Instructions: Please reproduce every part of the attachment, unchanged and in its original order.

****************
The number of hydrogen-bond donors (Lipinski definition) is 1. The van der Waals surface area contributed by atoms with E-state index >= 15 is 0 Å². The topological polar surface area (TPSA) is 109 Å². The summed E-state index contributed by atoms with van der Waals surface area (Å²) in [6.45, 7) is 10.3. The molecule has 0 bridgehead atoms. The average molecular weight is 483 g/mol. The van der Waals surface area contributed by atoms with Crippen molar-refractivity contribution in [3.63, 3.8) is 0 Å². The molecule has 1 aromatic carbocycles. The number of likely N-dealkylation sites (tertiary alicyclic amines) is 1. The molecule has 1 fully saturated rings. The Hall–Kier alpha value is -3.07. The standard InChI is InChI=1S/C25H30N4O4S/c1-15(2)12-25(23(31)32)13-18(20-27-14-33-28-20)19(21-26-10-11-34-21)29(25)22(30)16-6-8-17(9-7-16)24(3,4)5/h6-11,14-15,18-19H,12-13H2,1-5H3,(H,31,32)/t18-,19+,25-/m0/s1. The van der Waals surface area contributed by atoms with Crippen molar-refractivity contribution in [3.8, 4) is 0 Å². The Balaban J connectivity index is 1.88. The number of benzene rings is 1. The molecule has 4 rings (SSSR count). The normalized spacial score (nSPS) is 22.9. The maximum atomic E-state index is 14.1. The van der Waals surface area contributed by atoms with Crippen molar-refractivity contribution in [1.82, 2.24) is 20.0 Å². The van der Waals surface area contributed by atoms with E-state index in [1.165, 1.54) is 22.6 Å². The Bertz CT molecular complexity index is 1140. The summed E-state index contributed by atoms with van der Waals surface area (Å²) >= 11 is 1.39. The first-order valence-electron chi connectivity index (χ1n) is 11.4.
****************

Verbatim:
The number of hydrogen-bond donors (Lipinski definition) is 1. The van der Waals surface area contributed by atoms with E-state index >= 15 is 0 Å². The topological polar surface area (TPSA) is 109 Å². The summed E-state index contributed by atoms with van der Waals surface area (Å²) in [6.45, 7) is 10.3. The molecule has 0 bridgehead atoms. The average molecular weight is 483 g/mol. The van der Waals surface area contributed by atoms with Crippen molar-refractivity contribution in [3.63, 3.8) is 0 Å². The molecule has 1 aromatic carbocycles. The number of likely N-dealkylation sites (tertiary alicyclic amines) is 1. The molecule has 1 fully saturated rings. The Hall–Kier alpha value is -3.07. The standard InChI is InChI=1S/C25H30N4O4S/c1-15(2)12-25(23(31)32)13-18(20-27-14-33-28-20)19(21-26-10-11-34-21)29(25)22(30)16-6-8-17(9-7-16)24(3,4)5/h6-11,14-15,18-19H,12-13H2,1-5H3,(H,31,32)/t18-,19+,25-/m0/s1. The van der Waals surface area contributed by atoms with Crippen molar-refractivity contribution in [3.8, 4) is 0 Å². The Balaban J connectivity index is 1.88. The number of benzene rings is 1. The molecule has 4 rings (SSSR count). The normalized spacial score (nSPS) is 22.9. The maximum atomic E-state index is 14.1. The van der Waals surface area contributed by atoms with Crippen molar-refractivity contribution in [1.82, 2.24) is 20.0 Å². The van der Waals surface area contributed by atoms with E-state index in [1.165, 1.54) is 22.6 Å². The Bertz CT molecular complexity index is 1140. The summed E-state index contributed by atoms with van der Waals surface area (Å²) >= 11 is 1.39. The first-order valence-electron chi connectivity index (χ1n) is 11.4.